Prevent It

WorkWell's Workplace Injury Prevention Blog

Keeping Workers Cool: Good for Business, Good for Employees

As Excessive Heat Warnings continue across the country, it’s as important as ever to consider the impact this can have on the safety of your employees. As The New York Times notes, heat has been shown to affect the cost of injuries dramatically. For example, data from a recent study shows that elevated temperatures significantly increase the likelihood of injury on the job. Compared to a day in the 60’s, a 5 to 7 % increase in same-day injury risk is seen when the temperature is between 85 – 90 degrees Fahrenheit. Once the temperature tops 100 degrees, the injury risk jumps by 10 – 15%.  The researchers also attributed over 20,000 additional injuries per year to elevated temperatures at the workplace, affecting both indoor and outdoor jobs. 

Employers have an obligation to keep their employees safe on the job and should be aware of any heat advisories from the National Weather Service. Additionally, employers should know that workers may experience heat stress at temperatures much lower than public heat advisories. OSHA notes that several factors play a role in creating a heat-related occupational risk to workers and should utilize a wet bulb globe temperature (WBGT) monitor to measure workplace environmental heat. OSHA has a variety of resources to guide employers, but focusing on three critical steps can significantly mitigate the risk of heat-related illness and injuries at the worksite:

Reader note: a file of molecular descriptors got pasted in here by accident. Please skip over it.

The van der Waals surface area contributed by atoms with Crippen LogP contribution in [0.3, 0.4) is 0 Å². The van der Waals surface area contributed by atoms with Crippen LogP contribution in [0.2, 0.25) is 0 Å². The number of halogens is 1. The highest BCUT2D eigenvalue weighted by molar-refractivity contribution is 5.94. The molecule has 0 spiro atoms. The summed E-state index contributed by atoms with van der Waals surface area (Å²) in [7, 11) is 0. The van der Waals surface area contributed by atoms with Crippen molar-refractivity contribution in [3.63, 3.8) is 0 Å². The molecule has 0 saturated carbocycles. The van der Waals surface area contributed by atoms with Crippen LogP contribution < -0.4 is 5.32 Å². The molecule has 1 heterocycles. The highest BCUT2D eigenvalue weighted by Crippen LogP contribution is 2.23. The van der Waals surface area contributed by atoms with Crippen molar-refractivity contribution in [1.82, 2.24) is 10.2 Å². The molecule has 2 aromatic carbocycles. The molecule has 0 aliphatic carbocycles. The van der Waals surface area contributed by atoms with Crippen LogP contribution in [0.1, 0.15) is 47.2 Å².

1.  Provide cool water for employees to drink.
    • For short jobs, cool, potable water is sufficient. Workers should be encouraged to drink at least one cup (8 ounces) of water every 20 minutes while working in the heat, not just if they are thirsty.
    • For those working two hours or more, also provide access to additional fluids that contain electrolytes, such as sports drinks.
    • Workers should not rely on feeling thirsty to prompt them to drink. They should be reminded to drink regularly to maintain hydration throughout their shift and beyond.
    • Water or other fluids provided by the employer should not only be cool. Still, they should also be provided in a location that is familiar to the workers, near the work, easy to access, and in sufficient quantity for the duration of the work.
2.  Require that workers take rest breaks.
    • The length and frequency of rest breaks should increase as heat stress rises.
    • Breaks should last long enough for workers to recover from the heat. How long is long enough? That depends on several factors, including environmental heat (WBGT), the worker's physical activity level, and the individual worker's personal risk factors.
    • If workers rest in a cooler location, they will be ready to resume work more quickly. Breaks should last longer if workers cannot rest in a cool location.
    • Some workers might be tempted to skip breaks. In hot conditions, skipping breaks is not safe! Employers should make sure that workers rest during all recommended break periods.
3.  Ensure workers have a shady location to recover from the heat.
    • Outdoors, this might mean a shady area, an air-conditioned vehicle, a nearby building or tent, or an area with fans and misting devices.
    • Indoors, workers should be allowed to rest in a cool or air-conditioned area away from heat sources such as ovens and furnaces.

Whether the employee is working outside in the heat or inside around heavy machinery throwing off heat, performing physical exertion, or wearing protective clothing, these tips will help keep employees safe during these sweltering days.  


New call-to-action